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boundary fence

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joanna37 | 19:23 Sat 06th Aug 2011 | Law
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we have recently replaced a boundary fence at the front of our house We used the exisiting post holes and follwed the exiting fence line. The neighbour has now asked that we remove the fence as it encrouches on his land. It does by a couple of cms as the original fence was obviously not straight and the new fence replicates this. We financed the fence and did all the work, do we now have to remove the fence as he has requested?

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You need a copy of the land deeds. It is common for boundaries to move with fences being taken up and down. I know it's too late now but the deeds should have been consulted before a fence went up IMHO as it can save a lot of problems. Talk to him before doing any more maybe you can reach a compromise.
The deeds can never show an accuracy of a couple of centimetres.
Tell him it follows the original fence and leave it at that.
hc4361 is correct. A couple of cms would have no significance to land registry. Boundary lines allow for this. You have used the orginal post holes which is the most important thing. I would just leave it alone.
I agree with the last 2 posters- although I have a horrible feeling an expert like buildersmate or barmaid will be on quoting some cases which suggest otherwise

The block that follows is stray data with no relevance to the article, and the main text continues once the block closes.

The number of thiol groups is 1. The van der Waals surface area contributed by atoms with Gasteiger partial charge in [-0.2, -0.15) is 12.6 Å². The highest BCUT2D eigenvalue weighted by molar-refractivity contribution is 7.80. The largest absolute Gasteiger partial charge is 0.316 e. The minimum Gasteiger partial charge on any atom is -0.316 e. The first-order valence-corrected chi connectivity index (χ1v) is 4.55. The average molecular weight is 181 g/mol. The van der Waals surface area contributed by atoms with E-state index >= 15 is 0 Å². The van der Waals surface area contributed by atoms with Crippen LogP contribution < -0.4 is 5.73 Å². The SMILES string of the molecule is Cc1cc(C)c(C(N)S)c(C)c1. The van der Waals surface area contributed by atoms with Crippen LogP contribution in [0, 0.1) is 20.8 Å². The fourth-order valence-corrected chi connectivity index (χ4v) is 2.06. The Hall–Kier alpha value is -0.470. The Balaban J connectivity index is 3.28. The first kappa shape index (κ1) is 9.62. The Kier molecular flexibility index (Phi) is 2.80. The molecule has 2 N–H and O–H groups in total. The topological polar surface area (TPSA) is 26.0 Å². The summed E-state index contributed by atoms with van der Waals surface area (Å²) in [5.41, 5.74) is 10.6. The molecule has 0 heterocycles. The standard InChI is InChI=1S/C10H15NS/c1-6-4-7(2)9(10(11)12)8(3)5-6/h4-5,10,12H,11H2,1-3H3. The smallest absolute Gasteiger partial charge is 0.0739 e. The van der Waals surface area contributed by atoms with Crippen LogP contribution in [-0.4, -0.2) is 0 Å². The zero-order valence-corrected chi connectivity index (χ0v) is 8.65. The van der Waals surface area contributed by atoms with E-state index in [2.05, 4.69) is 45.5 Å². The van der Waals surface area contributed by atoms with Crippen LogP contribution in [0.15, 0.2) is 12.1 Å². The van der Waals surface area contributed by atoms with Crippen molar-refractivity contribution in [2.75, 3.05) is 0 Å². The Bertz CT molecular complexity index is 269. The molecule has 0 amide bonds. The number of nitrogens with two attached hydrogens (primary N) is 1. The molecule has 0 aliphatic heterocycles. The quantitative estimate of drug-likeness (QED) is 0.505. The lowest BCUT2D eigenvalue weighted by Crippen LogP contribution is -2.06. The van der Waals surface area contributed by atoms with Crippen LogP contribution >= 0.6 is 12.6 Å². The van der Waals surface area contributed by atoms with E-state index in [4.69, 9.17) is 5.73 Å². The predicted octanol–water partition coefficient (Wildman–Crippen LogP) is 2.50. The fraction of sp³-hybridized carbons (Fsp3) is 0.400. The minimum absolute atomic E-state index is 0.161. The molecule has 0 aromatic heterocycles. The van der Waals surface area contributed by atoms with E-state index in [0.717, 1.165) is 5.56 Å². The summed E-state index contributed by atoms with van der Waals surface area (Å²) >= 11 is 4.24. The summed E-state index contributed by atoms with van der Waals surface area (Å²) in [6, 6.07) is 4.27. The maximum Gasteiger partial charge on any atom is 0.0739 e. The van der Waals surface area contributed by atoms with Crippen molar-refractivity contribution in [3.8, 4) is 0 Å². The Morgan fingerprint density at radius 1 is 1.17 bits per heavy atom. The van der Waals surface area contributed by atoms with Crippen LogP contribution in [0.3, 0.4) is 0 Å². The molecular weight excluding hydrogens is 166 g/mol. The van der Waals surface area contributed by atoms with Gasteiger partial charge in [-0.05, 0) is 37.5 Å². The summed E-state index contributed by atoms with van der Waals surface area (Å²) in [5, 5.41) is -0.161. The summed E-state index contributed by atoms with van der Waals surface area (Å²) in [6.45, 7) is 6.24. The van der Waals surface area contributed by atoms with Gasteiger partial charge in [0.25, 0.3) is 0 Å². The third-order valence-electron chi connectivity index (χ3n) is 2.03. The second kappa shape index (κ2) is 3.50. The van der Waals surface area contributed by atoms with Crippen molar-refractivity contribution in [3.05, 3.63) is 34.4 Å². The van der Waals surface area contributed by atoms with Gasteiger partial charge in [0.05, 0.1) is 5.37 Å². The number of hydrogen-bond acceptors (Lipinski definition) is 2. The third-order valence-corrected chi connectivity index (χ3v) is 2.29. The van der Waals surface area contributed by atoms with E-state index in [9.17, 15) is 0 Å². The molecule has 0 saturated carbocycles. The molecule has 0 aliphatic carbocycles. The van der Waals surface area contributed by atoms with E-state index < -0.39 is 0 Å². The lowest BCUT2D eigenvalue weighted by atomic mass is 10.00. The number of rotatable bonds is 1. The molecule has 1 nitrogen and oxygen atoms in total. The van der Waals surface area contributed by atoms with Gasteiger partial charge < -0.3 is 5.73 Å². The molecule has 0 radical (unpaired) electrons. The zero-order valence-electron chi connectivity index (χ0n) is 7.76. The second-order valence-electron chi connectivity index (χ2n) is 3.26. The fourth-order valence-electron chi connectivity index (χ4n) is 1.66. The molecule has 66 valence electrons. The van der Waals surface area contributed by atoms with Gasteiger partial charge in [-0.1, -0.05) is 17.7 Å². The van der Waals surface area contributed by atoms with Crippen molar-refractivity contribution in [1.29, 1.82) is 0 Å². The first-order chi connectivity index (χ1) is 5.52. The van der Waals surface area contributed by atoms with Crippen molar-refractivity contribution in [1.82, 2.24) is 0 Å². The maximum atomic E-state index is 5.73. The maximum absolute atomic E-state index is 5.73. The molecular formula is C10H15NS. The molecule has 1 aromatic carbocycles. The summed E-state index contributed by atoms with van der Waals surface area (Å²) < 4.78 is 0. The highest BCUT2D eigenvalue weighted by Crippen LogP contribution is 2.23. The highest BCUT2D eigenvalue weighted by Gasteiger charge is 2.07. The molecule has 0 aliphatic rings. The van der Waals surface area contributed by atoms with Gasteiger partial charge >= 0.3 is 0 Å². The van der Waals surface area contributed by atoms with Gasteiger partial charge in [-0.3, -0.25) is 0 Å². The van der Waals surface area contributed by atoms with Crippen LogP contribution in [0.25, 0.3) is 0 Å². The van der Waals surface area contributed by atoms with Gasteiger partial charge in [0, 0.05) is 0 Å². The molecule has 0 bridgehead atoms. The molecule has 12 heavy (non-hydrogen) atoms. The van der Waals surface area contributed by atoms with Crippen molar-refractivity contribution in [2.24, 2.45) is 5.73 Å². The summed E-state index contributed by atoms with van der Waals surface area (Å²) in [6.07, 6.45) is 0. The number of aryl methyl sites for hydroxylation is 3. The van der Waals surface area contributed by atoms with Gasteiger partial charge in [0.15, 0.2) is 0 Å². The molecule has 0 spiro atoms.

No F30, all except the first answer are right.
In these situations with a difficult neighbour it is sensible to agree with the neighbour what one is doing and/or take photos beforehand, but the LR title plan only shows what are called 'General Boundaries', not an exact boundary line.
Need to tread carefully (whilst declining to change the thing) as boundary disputes that start to involve lawyers are to be avoided at all costs. They have cost people tens of thousands - all over a tiny strip.
I concur with buildersmate - except that the costs can run it to £100k plus and years of misery.


But in your case if it ever did get to court (doubtful) his claim would be kicked out. I can't think of the legal term but it means it is too insignificant to warrant a judgement.
Is it 'de minimis' you're thinking of, hc4371. I remember something from a long time ago about "the court (or law) doesn't concern itself with trifles" which always suggested a possible bad joke but thankfully I never bothered to use it.
That's is! Thanks, Factor 30.

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